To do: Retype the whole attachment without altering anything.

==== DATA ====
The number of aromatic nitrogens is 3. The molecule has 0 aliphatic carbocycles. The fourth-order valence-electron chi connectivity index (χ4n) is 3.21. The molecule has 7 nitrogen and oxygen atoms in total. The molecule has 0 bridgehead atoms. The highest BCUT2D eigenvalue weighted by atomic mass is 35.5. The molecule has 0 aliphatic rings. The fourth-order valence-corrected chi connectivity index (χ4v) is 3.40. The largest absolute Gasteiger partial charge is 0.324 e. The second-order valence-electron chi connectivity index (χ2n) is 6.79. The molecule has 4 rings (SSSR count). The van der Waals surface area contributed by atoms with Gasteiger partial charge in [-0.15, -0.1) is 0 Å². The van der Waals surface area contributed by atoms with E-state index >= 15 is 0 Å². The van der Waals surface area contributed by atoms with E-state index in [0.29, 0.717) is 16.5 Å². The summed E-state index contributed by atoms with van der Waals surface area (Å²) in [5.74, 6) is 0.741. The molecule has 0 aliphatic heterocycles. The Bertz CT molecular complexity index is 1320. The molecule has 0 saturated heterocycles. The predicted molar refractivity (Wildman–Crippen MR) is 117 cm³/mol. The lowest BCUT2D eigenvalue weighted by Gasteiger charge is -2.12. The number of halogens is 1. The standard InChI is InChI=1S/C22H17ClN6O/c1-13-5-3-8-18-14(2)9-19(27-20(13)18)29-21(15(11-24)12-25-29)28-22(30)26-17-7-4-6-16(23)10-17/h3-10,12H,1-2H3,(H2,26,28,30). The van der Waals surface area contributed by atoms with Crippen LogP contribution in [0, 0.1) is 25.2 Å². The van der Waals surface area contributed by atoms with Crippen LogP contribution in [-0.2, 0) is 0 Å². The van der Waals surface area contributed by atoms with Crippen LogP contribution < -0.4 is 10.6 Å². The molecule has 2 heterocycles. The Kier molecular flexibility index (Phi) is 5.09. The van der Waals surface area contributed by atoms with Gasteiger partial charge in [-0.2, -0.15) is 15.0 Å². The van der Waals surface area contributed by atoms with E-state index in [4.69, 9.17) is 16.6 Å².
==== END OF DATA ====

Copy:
The number of aromatic nitrogens is 3. The molecule has 0 aliphatic carbocycles. The fourth-order valence-electron chi connectivity index (χ4n) is 3.21. The molecule has 7 nitrogen and oxygen atoms in total. The molecule has 0 bridgehead atoms. The highest BCUT2D eigenvalue weighted by atomic mass is 35.5. The molecule has 0 aliphatic rings. The fourth-order valence-corrected chi connectivity index (χ4v) is 3.40. The largest absolute Gasteiger partial charge is 0.324 e. The second-order valence-electron chi connectivity index (χ2n) is 6.79. The molecule has 4 rings (SSSR count). The van der Waals surface area contributed by atoms with Gasteiger partial charge in [-0.15, -0.1) is 0 Å². The van der Waals surface area contributed by atoms with E-state index >= 15 is 0 Å². The van der Waals surface area contributed by atoms with E-state index in [0.29, 0.717) is 16.5 Å². The summed E-state index contributed by atoms with van der Waals surface area (Å²) in [5.74, 6) is 0.741. The molecule has 0 aliphatic heterocycles. The Bertz CT molecular complexity index is 1320. The molecule has 0 saturated heterocycles. The predicted molar refractivity (Wildman–Crippen MR) is 117 cm³/mol. The lowest BCUT2D eigenvalue weighted by Gasteiger charge is -2.12. The number of halogens is 1. The standard InChI is InChI=1S/C22H17ClN6O/c1-13-5-3-8-18-14(2)9-19(27-20(13)18)29-21(15(11-24)12-25-29)28-22(30)26-17-7-4-6-16(23)10-17/h3-10,12H,1-2H3,(H2,26,28,30). The van der Waals surface area contributed by atoms with Crippen LogP contribution in [0, 0.1) is 25.2 Å². The van der Waals surface area contributed by atoms with Crippen LogP contribution in [-0.2, 0) is 0 Å². The van der Waals surface area contributed by atoms with Crippen LogP contribution < -0.4 is 10.6 Å². The molecule has 2 heterocycles. The Kier molecular flexibility index (Phi) is 5.09. The van der Waals surface area contributed by atoms with Gasteiger partial charge in [-0.2, -0.15) is 15.0 Å². The van der Waals surface area contributed by atoms with E-state index in [4.69, 9.17) is 16.6 Å².